1. Maceratino: This is a very rare grape grown in the heart of the LeMarche in ColliMaceratesi. Apparently indigeneous to that area and near extinction. There apparently are only 2 ha left in the world. I thought the wine was pleasant enough, especially for the $, but just that. But it has me a bit worried. If we don't start buyin this wine, so they can ramp up production, this grape is going to go extinct. Come on, folks....is $10 too much to ask to save a grape from extinction?? I'm in for a case...let's get the ball rolling.
I've been having guilt feelings about my driving GreenHungarian extinct. Back in the '70's, Sebastiani used to make a modest little GreenHungarian that was pleasant enough. They dropped the varietal, though. The only holdout for GreenHungarian was Weibel up in MendocinoCnty. The wine was dull as dishwater...tasted like crap. When they dropped their GreenHungarian, my reaction was..."right on". This grape was not worth saving and rightfully should be tossed onto the dustbin of vinous history. Consumer reaction to this crap wine drove the wine to extinction. Some varieties aren't worth saving from extinction....just like that stupid-looking dodo bird. The FPS/Davis no longer has it available. The world is now a better place w/o GreenHungarian.
But, now, MattRorick of ForlornHope wants to make a GreenHungarian. I have little doubt that it would be the greatest GreenHungarian ever made in the World. But could he find any GH grapes you think??? Nope....not a bit of it to be found. He finally did track down a few GH vines and has lined up a friend to propagate them into a small planting. So...down the road...there will, once again, be a Calif GreenHungarian. And I'm confident, knowing Matt's winemaking skills, that it'll be darn good. But I feel soooo badly about making Matt's dream so much harder...all because I didn't buy more of that crap Weibel GH.
So let's not let this sorry tale be repeated. Get out there and buy more Maceratino...so it won't go extinct!!!
2. Some of these are pretty obscure grapes. I'd highly recommend RobTebeau's FringeWine blog:
(http://fringewine.blogspot.com/) for a particularly good discussion of Turbiana and Maceratino.
One of his statements therein caught my eye: "The slight differences in the DNA of Trebbiano di Lugana and Trebbiano di Soave found in the previous study are here attributed to slight differences in the soil and microclimate where the grapes are found, which, it turns out, can cause slight changes in a vine's genetic expression." That's something I'd not heard before. But, turns out it's true, according to one DNA authority and noted chocolate brownie producer:
"Differences in environment (i.e., soil, climate, etc.) can indeed cause differences in a vine's morphology and/or fruit composition. Those differences may or may not be a result of a change in the expression of the vine's genes. Could just be caused by a modification of a biochemicalpathway that's sensitive to environmental conditions. Or they could indeed be caused by a change in gene expression. What is less likely is that the environment caused a change in the genes themselves (although that also is possible).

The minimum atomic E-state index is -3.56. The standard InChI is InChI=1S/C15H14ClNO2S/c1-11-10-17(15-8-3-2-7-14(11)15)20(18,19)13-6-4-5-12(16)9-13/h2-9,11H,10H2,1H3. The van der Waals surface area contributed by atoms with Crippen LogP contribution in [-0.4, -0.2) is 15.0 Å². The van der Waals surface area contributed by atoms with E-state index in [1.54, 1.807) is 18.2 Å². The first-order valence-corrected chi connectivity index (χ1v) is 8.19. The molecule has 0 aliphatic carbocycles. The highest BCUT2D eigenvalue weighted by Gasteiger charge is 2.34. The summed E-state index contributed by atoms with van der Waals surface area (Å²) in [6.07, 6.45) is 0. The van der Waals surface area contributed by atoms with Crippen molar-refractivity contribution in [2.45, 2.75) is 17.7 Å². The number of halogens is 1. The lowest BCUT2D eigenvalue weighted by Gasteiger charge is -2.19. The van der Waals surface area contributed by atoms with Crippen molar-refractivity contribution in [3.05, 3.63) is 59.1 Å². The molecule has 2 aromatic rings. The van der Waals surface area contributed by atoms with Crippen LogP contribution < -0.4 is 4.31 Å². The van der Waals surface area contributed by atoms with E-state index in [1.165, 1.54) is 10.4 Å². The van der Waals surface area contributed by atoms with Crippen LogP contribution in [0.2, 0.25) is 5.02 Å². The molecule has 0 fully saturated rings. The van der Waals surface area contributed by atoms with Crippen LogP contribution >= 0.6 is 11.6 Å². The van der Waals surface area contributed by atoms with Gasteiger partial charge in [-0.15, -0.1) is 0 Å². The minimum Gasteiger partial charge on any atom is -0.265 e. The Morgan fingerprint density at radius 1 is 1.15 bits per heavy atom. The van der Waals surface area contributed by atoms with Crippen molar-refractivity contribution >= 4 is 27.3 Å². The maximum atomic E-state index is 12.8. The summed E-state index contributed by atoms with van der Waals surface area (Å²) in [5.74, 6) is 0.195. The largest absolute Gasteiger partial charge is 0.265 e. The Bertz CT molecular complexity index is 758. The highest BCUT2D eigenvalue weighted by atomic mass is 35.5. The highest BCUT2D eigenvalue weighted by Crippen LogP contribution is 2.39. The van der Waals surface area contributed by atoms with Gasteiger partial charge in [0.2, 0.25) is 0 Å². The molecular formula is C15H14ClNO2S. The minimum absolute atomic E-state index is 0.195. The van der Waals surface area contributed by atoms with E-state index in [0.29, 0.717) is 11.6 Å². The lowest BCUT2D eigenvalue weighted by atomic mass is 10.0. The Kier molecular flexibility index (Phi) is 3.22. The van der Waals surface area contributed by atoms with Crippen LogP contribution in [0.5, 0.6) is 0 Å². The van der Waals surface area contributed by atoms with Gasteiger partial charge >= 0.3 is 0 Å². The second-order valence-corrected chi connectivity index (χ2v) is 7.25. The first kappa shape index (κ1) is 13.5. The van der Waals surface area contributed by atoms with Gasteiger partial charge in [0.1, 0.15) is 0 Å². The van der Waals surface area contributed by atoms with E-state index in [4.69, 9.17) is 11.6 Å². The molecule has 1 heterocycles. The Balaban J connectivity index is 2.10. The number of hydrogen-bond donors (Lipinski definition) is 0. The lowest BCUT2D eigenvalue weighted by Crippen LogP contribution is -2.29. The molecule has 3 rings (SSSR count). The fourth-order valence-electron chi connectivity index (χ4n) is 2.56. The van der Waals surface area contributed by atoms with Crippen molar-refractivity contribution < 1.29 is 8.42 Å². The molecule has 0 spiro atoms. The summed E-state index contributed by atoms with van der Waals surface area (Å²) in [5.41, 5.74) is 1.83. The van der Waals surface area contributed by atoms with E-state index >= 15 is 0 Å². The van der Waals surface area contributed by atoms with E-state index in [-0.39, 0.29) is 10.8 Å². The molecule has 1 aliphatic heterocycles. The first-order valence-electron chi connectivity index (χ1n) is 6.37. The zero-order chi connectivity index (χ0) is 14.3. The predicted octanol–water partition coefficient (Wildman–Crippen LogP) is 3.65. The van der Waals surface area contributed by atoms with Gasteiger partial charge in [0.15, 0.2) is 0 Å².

The current thinking is that Verdicchio bianco, Trebbiano di Soave and Trebbiano di Lugana are all the same variety (which also goes by over 40 additional names). http://www.vivc.de/datasheet/dataResult.php?data=12963 But the trouble with many Italian studies is that they can be so parochial. A study from one institution may use vines from a collection in its own region and the next study, from a different institution, uses vines from a collection in a different region. Italian history being what it is, vines listed under the same name in these different collections may not actually be the same. So that, of course, will tend to give confounding results." So...there you have it. Italians and their grapes can be so frustrating!!
3. Lugana: This wine is made from Trebbiano di Lugana. There's a whole range of Trebbiano di XXX throughout Italy. Trebbiano is also known as UgniBlanc in France; Burger in Calif. Trebbiano, as a rule, makes pretty dull & ordinary wines. Which is why I looked askance at DarrellCorti when he instructed me to try this wine. Turns out that Trebbiano di Lugana is not a Trebbiano, but a variety called Turbiana.
The '06 version was an absolutely drop-dead gorgeous wine. The '05 version was a totally different beast; dramatically different in style. Since I doubt this was the winemakers intention, I would suspect that the '05 btl was compromised in some way.